Paying at the pump

March 12, 2007

The last time the General Assembly raised Maryland's gas tax - from 18.5 cents to 23.5 cents per gallon - William Donald Schaefer was governor and regular unleaded sold for $1.07 a gallon. By that standard, raising the tax by another 12 cents, as Senate President Thomas V. Mike Miller has recently proposed, isn't onerous, it's overdue. The gas tax goes directly into roads and transit, but unlike other taxes, it doesn't rise with inflation. If Maryland wants to avoid traffic gridlock, action needs to be taken soon.

Small wonder that business leaders have rushed to support the proposal. If the Baltimore area grows in population by 210,000 over the next decade, as experts have estimated, the effects on traffic are likely to be significant. Nationwide surveys have found that Maryland residents have among the worst commutes in the nation, at an average of 30.8 minutes each way. That's second in length only to New Yorkers.

Mr. Miller's plan would not only raise the gas tax to 35.5 cents per gallon, it would also index it to inflation up to 39.5 cents. The proposal is unlikely to pass this year - Gov. Martin O'Malley wants it rolled into a broader budget-deficit solution next year - but the need to address Maryland's worsening traffic gridlock is clear.

How bad does the future look? The Maryland Department of Transportation is saddled with about $40 billion in unfunded transportation projects. That includes the much-anticipated Red Line - the east-west transit line from Woodlawn to Fells Point and Canton - plus the myriad upgrades needed to accommodate the thousands of military-related jobs coming to the state.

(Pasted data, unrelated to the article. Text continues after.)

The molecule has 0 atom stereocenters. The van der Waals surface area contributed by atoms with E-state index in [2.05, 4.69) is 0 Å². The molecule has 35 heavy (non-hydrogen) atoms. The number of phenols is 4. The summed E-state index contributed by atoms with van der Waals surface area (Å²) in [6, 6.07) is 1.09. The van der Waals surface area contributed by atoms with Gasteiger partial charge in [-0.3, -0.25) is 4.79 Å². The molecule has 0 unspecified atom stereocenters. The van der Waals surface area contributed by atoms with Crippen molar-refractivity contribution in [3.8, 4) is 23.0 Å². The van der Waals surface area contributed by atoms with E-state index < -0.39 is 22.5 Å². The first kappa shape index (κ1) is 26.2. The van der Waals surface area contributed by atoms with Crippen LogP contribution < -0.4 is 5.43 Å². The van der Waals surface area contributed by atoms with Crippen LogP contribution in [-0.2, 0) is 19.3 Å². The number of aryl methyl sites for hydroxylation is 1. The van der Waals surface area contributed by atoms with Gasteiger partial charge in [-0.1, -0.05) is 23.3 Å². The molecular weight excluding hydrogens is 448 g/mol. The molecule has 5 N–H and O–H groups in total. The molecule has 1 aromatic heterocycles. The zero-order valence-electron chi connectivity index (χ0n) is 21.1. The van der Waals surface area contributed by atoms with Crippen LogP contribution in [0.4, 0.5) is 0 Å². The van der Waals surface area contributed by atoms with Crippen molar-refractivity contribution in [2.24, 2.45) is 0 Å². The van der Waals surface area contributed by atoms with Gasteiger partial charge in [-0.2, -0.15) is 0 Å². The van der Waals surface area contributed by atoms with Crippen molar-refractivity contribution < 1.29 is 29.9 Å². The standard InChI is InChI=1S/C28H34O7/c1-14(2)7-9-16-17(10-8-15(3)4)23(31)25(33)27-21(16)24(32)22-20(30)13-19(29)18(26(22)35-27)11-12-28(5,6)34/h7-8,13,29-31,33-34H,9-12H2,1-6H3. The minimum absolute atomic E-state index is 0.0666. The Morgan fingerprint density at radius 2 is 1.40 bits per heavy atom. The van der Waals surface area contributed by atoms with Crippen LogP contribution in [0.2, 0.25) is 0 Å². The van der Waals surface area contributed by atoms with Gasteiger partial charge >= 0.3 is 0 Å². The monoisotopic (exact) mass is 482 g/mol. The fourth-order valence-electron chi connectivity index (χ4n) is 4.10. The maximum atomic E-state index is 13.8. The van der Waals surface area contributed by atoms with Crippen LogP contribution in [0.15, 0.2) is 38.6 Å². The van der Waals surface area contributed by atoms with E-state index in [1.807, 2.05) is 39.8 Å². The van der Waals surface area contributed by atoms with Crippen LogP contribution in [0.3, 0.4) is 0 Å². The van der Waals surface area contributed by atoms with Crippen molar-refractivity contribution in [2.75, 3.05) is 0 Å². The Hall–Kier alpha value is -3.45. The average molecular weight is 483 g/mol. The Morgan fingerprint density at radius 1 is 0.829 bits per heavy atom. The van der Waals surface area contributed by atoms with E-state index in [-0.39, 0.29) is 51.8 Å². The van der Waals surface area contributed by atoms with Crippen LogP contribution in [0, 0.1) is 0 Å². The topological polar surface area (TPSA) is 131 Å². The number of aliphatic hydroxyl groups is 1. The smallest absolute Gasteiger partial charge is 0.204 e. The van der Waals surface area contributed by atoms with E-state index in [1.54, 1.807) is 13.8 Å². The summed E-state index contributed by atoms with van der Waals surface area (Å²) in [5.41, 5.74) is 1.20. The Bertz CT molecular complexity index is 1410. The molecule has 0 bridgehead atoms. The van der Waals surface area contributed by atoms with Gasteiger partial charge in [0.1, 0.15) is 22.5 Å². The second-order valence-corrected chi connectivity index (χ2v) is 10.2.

Mr. Miller's proposal would likely raise about $400 million per year - enough to finance two-thirds, and possibly more, of that $40 billion in unmet transportation needs.

The beauty of the gas tax as public policy is that it goes chiefly into tangible projects and not into the general fund, where it might be spent on anything. Lawmakers - and voters - aren't buying a pig in a poke; the O'Malley administration can develop a list of what will be built. Motorists may complain about the tax (although traditionally they don't), but legislators can point to exactly where the money goes.

Oil prices have become so volatile that an extra 12 cents a gallon may be the difference between filling up a car on Tuesday or next week. Yet rising petroleum prices have caused the cost of asphalt and other building materials needed for road and transit projects to spike, too. The State Highway Administration reports that the last major tax increase - Gov. Robert L. Ehrlich Jr.'s doubling of the car registration fee in 2004 - has essentially been overtaken by a 31 percent increase in highway construction costs.

Tying the gas tax to inflation would be a welcome development. The State House would have fewer political showdowns over what should be regarded as an incremental change in a fee.

Nobody likes paying higher prices at the pump (although knowing your extra pennies go to improving your quality of life instead of to overseas producers should provide some consolation). Higher fuel taxes can also encourage conservation, but that's a secondary benefit at best. The bottom line is that maintaining the gas tax at 1992 prices doesn't save much money - or commuting headaches - if it means motorists are left idling in bumper-to-bumper traffic.

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